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Doc ends robocalls for Rep. Lee Zeldin after some patients complain

Dr. Jeff Vacirca poses at his office in

Dr. Jeff Vacirca poses at his office in East Setauket in 2013. Photo Credit: Newsday File/Daniel Brennan

ALBANY — A physician who made robocalls supporting Rep. Lee Zeldin stopped the calls this week after complaints by supporters of Zeldin’s opponent, Democrat Perry Gershon.

Dr. Jeff Vacirca said he was contacted by Zeldin’s campaign to make the robotic telephone calls that played Vacirca's taped message to phone numbers in the district, where some of his patients live. Vacirca is CEO of New York Cancer and Blood Specialists with offices in Port Jefferson, Setauket and Patchogue.

In the call, Vacirca identifies himself and his practice twice. He said Zeldin (R-Shirley) supports care for patients with pre-existing conditions and supports Social Security and Medicare, while Gershon supports "socialist-style, government control" health care that will drive up taxes and bankrupt Medicare.

“This robocall speaks to the culture of corruption connecting Washington and healthcare,” Gershon said. He said Zeldin got the doctor, “to call patients with a lie about my position on Medicare. I want to expand Medicare until all Americans benefit from its lower costs for better access to care.”

Zeldin had no immediate comment.

Vacirca said in an interview that he never gave out any patients’ phone numbers, and only a minority of patients he happened to call were concerned about the messages. He said he wasn't paid for the call and received no benefit from Zeldin.

Vacirca said the robocalls were made over about 24 hours to 48 hours this week before they were stopped. He said he didn’t know many calls were made.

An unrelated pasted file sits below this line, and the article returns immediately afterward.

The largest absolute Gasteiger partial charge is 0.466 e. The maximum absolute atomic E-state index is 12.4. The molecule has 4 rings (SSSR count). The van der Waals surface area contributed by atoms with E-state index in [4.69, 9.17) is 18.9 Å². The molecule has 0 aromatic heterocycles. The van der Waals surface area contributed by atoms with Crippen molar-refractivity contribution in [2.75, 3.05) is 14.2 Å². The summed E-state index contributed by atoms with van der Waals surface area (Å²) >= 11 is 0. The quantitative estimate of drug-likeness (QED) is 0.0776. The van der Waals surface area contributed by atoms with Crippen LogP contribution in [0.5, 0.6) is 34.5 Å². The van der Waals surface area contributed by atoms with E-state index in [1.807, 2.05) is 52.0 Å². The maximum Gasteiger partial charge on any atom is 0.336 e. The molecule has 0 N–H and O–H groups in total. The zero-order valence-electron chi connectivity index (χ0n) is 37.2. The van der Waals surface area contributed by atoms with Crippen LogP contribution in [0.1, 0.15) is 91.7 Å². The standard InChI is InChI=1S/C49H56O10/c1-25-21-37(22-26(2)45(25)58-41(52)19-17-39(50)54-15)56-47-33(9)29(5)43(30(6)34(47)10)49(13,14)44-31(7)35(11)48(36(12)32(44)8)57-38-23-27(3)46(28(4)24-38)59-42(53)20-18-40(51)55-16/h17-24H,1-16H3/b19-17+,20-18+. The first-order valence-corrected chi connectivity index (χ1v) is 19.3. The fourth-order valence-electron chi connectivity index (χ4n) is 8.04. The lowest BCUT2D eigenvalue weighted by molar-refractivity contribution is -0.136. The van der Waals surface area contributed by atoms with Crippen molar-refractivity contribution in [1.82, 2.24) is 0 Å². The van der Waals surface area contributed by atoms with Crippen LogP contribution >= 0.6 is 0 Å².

Vacirca said Zeldin, a Shirley Republican, has supported legislation sought by fellow physicians in the Community Oncology Alliance, a national group of oncology physicians who treat patients away from hospitals. The 15-year-old advocacy group lobbies in Washington on policy issues including health care funding. Vacirca is its president.

The organization contributed $156 each to eight members of Congress this year, though none to Zeldin, according to Federal Election Commission records.

“This was me exercising my right to free speech for someone who did nothing for me,” Vacirca said. Zeldin, he said, “supported my mission to take care of cancer patients.”

“What I do as an individual has nothing to do with the practice,” Vacirca said. “I never gave out patients’ numbers.”

He said patient reactions ran 10 to 1 positive, but he still decided to take it down.

“I said, if this stuff bothers you guys, for you guys we’ll take it down,” Vacirca said.

The American Medical Association cautions physicians about talking to patients about political issues, but notes “physicians enjoy the rights and privileges of free speech shared by all Americans.”

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